How an Air Purifier Can Boost Air Quality for Your Office Space

The air quality in your home is something you can control, but what if you spend 40 or more hours a week in an office building? The Environmental Protection Agency (EPA) notes that, “Most Americans spend up to 90% of their time indoors and many spend most of their working hours in an office environment. Indoor environments sometimes can have levels of pollutants that are actually higher than levels found outside.” While the majority of the air quality in a large building is affected by the actions of building management, there are things you can do to improve air quality in your office, cubicle, or other workspace. One step you can take is to use a high-quality air purifier. But what air purifier is the best one for use in an office environment?

The Problem of Air Circulation in Office Buildings

The air quality in an office is important for several reasons beyond just the amount of time you spend there. We know from multiple studies that air flow and circulation — that is, the frequency with which the inside air is replaced by air from outside — is one of the most important factors affecting indoor air quality. In an enclosed space, whatever pollutants are present will tend to build and build and become more concentrated, and therefore become more harmful. Outdoor pollutants can be dispersed by the wind and diffused into the much greater air volume of the Earth’s atmosphere. That’s why circulating outdoor air through a house or office building generally increases the air quality in the building (this is not to say, of course, that outdoor air pollution is not harmful, but that in most cases outdoor air is cleaner than indoor air).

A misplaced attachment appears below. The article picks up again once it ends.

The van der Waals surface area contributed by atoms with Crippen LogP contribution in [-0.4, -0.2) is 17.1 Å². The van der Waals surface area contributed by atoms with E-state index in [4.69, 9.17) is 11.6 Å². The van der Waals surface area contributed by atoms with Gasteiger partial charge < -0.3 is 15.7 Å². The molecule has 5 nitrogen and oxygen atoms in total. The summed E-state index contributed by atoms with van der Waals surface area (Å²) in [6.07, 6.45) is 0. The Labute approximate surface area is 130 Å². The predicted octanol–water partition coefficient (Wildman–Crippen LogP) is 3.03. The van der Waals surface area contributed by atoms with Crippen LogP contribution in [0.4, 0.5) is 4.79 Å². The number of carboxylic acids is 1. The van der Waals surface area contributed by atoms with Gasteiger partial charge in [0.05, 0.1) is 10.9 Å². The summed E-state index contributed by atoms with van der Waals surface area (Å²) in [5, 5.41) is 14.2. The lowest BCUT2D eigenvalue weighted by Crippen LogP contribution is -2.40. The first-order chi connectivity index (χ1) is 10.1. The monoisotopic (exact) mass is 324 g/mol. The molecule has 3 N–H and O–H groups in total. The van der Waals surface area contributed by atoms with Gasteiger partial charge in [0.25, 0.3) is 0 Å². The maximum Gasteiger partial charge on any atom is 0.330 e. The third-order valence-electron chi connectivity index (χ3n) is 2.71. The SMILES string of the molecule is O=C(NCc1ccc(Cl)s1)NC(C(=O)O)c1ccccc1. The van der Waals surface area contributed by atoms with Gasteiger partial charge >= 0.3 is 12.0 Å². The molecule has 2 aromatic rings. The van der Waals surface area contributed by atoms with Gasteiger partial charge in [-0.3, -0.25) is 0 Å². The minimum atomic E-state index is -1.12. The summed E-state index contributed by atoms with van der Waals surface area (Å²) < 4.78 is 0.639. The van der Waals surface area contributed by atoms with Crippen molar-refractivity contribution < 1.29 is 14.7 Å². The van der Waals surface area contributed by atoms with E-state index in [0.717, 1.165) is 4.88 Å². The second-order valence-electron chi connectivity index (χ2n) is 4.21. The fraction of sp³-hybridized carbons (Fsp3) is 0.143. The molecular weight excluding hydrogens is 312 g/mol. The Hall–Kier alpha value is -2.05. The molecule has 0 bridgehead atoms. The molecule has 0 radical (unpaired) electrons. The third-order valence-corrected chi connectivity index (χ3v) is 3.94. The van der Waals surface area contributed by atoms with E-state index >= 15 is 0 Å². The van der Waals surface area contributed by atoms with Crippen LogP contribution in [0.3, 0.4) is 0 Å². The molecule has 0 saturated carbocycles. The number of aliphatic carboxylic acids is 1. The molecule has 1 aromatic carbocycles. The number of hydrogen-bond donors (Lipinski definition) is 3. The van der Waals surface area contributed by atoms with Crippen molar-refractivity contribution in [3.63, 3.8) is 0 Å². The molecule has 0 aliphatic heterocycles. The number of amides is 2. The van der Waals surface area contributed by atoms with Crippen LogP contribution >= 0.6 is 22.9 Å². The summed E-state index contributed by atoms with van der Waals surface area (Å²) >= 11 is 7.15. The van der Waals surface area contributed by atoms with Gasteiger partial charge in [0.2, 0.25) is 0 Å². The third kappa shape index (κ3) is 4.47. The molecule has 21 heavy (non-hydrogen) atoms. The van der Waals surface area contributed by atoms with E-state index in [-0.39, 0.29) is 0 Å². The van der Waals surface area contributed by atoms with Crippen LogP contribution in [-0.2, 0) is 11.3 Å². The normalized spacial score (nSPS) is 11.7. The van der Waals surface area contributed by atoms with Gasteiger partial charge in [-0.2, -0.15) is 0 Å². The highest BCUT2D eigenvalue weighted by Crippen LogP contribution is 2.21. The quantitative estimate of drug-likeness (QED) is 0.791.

The problem of air circulation in large buildings was made much worse by an unlikely suspect — the energy crisis of the 1970s. To conserve energy, to keep heat in during winter months and cool air in during the summer, regulations allowed buildings with air circulation rates as low as 5 cfm (cubic feet per minute) per occupant of the building. The current standard is 15 cfm per occupant, 20 cfm in an office building, and higher recommended rates in areas where smoking is allowed. So if you work in an older building, the problem of office air quality could be severe. And even a modern building can suffer from reduced air flow rates if the heating and air conditioning (HVAC) system need maintenance, or if HVAC vents are covered by furniture.

Common Office Building Pollutants

The pollutants found in an office are generally the same you might find in your home, but often in different concentrations and for different reasons. The Occupational Safety and Health Administration (OSHA) says that “some specific diseases have been linked to specific air contaminants or indoor environments, like asthma with damp indoor environments. In addition, some exposures, such as asbestos and radon, do not cause immediate symptoms but can lead to cancer after many years,” and also warns of, “specific contaminants like dust from construction or renovation, mold, cleaning supplies, pesticides, or other airborne chemicals (including small amounts of chemicals released as a gas over time).”